TORCHLIGHT | Opel Kadett C


Abandoning a car, furthermore a classic, somewhere in a dark and cold barn leaving the rust to eat away something that once was so magnificent should be classified as a crime against humanity. Luckily there are many good folks around the world, including Phil from Northern Ireland, who take on the tough challenge to rescue the forgotten cars and return them to the glorious state they were once in. While the majority of petrol heads would restore classics like the Ford Escort MkII, VW Beetle or VW Camper van, Phil took up a very unusual project – The Opel Kadett C.





The Opel Kadett was designed as a small family car by the German automobile manufacturer. It was in production from 1937-1940 and again from 1962 until 1991 when it was substituted by the Opel Astra. The Kadett C was introduced to the general public on August 1973 and the production was stopped in July 1979. The cars were assembled at factories in Bochum, Germany and Antwer, Belgium and from the total of 1,7 million Kadetts that left the factory more than half of them went for the export worldwide. What made these cars so appealing was their basic yet successful build formula – small door coupe with the real wheel drive; as a matter of fact it was the last small body Opel to feature a rear wheel drive until the release of VX220 model.





Phil has owned a fair amount of Vauxhalls in the past and currently runs a lovely Vauxhall Calibra Turbo 4X4, so another restoration project was certainly not on the books and it happened by a coincidence. Phil was actually on a mission to purchase a car for his girlfriend; while viewing some cars he spotted an old rusty shell covered in dust in a barn nearby. After a closer inspection it turned out to be shell of a 1979 Opel Kadett C, in pretty bad shape. Suddenly the car he came to purchase was forgotten about and the negotiation eventually swayed towards the Kadett. With Phil being a Vauxhall/Opel enthusiast it was of no surprise he couldn’t leave the car there and he found himself bringing the car home. It took him just one year with a lot of sweat, blood and tears to build this car from scratch in a shed so small it took him half an hour to maneuver it out for the photoshoot.





The concept for the build was simple – the car had to look good, but above all it had to provide fun so the majority of the attention swayed towards the engine! It is very common practice to have engine swaps in custom builds, although the original parts/engine could have its appeal, constantly dealing with leaking, overheating and reliability may not. Phil decided to stick to the same manufacturer and opted for the high revving 2.0 16v DOHC C20XE engine, better known as ‘The Red Top’ amongst the “Griffin” anoraks. This is a truly magnificent engine and not only it looks right at home in the Kadett, but it can perform. The engine was designed by Dr Fritz Indra and manufactured in 1987 producing impressive 112kW(150hp) and 196Nm (145lb ft) torque. Originally built for race cars it ended up in cars like Lada 110, Opel Calibra, Opel Kadett, Opel Vectra, Opel Astra. Two decades later this engine is still highly praised and widely used by motorsport enthusiasts (most notably – it was used by Chevrolet and Lada WTCC teams). The engine swap wasn’t a straight forward drop in though – it required additional work as it was mounted 90 degrees turned. The engine was paired with a gearbox from an Opel Manta and even though the power output was not increased, the combo provides plenty of power to make sure there is more power than grip – just the way it should be! A stainless steel exhaust system and cold air intake lets the car breath better and provides a lovely note when the Red Top sings!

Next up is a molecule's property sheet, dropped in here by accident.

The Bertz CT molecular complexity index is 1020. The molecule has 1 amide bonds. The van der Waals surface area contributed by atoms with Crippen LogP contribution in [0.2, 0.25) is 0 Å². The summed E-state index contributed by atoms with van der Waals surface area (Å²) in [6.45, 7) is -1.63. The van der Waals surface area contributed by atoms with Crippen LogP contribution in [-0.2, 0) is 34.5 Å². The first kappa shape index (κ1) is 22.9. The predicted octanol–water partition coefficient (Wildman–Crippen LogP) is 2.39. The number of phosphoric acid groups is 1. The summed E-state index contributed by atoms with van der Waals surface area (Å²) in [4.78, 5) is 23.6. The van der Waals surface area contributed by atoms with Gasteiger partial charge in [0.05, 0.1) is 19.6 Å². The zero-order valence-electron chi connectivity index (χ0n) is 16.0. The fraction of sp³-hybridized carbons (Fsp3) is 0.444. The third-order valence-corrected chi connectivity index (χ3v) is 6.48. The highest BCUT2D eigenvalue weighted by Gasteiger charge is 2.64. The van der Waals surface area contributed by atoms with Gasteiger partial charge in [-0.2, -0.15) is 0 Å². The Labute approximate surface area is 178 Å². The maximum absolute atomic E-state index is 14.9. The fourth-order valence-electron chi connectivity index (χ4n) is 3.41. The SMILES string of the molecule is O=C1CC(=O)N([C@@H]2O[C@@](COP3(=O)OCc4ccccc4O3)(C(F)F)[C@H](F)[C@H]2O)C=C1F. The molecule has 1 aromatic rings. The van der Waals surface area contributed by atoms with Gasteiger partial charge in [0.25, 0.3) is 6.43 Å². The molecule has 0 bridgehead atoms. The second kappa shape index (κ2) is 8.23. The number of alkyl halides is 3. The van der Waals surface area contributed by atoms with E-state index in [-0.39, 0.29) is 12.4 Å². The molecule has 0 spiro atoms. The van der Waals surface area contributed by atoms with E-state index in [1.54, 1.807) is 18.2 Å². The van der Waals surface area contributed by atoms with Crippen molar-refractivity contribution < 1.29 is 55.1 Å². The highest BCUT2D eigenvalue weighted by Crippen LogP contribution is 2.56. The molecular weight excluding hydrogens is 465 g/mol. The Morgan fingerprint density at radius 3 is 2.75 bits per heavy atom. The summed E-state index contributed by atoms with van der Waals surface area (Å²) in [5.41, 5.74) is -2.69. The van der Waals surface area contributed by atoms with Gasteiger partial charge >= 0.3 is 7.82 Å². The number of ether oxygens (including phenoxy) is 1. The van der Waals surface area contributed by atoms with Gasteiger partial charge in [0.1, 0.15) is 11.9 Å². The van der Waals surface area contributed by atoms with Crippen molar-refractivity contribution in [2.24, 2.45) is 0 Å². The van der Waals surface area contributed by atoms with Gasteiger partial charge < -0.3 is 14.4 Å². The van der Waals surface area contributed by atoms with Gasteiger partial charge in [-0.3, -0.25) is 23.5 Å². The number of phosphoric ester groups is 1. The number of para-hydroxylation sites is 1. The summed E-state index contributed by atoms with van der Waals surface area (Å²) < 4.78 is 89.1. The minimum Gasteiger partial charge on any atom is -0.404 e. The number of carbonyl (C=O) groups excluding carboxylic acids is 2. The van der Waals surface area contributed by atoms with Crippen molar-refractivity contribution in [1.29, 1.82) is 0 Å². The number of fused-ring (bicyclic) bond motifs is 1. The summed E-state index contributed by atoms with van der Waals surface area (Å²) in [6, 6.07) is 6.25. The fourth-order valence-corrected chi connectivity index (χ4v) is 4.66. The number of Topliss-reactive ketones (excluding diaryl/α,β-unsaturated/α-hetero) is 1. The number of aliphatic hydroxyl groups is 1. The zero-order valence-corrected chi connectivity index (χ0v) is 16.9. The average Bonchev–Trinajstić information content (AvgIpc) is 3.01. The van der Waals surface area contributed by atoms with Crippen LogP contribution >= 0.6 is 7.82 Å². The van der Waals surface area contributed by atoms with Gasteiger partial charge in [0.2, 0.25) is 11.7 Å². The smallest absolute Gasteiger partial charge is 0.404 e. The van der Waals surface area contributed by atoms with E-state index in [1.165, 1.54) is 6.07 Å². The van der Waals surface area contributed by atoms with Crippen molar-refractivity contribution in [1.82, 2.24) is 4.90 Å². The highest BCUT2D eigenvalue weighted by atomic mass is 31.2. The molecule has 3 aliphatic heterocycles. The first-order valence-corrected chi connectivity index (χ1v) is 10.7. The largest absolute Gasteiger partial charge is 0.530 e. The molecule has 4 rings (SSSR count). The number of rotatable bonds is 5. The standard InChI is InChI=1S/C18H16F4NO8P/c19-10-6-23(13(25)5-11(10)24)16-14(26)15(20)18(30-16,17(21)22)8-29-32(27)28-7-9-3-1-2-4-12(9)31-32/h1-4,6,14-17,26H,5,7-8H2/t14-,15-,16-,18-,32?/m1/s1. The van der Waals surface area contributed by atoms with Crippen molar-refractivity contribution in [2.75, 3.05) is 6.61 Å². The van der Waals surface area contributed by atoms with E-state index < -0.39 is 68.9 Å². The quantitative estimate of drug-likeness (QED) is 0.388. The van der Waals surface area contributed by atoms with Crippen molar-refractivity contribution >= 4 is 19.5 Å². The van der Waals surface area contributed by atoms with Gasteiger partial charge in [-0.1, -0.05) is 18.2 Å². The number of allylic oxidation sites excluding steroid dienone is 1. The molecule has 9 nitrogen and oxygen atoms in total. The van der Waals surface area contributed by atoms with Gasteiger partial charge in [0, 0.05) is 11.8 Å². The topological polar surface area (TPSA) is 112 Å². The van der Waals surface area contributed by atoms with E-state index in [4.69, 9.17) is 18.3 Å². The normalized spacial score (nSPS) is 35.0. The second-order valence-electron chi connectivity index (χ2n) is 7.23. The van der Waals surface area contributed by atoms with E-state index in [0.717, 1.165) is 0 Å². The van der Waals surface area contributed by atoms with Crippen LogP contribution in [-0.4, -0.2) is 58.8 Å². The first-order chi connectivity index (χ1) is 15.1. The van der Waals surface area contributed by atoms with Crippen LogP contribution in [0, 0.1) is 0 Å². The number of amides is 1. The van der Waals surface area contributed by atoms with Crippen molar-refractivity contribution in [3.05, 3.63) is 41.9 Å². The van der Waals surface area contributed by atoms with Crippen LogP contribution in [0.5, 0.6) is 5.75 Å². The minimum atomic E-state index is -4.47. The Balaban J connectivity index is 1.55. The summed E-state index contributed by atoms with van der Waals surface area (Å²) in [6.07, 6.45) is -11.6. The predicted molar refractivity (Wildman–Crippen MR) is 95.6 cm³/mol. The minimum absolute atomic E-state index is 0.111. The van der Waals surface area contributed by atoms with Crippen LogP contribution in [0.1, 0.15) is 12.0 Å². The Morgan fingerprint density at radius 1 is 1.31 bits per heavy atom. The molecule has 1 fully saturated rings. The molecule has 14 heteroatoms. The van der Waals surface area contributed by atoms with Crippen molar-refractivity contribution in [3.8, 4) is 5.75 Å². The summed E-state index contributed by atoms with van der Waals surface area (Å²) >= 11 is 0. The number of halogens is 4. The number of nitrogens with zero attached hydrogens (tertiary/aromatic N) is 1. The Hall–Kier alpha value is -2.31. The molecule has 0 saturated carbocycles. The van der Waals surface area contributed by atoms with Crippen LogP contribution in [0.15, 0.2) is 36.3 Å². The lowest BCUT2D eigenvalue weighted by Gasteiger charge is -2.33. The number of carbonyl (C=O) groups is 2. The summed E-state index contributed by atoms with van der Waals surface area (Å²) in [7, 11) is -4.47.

Once the engine was sorted it was time to turn to the body. Maintaining a completely standard look, bar the front and rear bumper removal, it was restored from the bare shell, deleting any traces of rust or damage. Phil opted for the Pistachio green which I must admit looks phenomenal. The car was lowered on sport springs, and 13” Carmona Mistrals were selected for the wheels. Interior had to be simple and functional – a full Recaro interior donated by a Mitsubishi Lancer Evo 5, with some added personalised touches like fluffy dice and 8 ball gear knob.



As for the future plans to it – Phil admits, “I’ll just enjoy the car”; however, I did spy a 1972 Opel Kadett B shell hiding in the corner of the shed, so give it a year or two and I’m sure sure that I’ll be back to feature yet another stunning Vauxhall.
Words & Photos: Reinis Babrovskis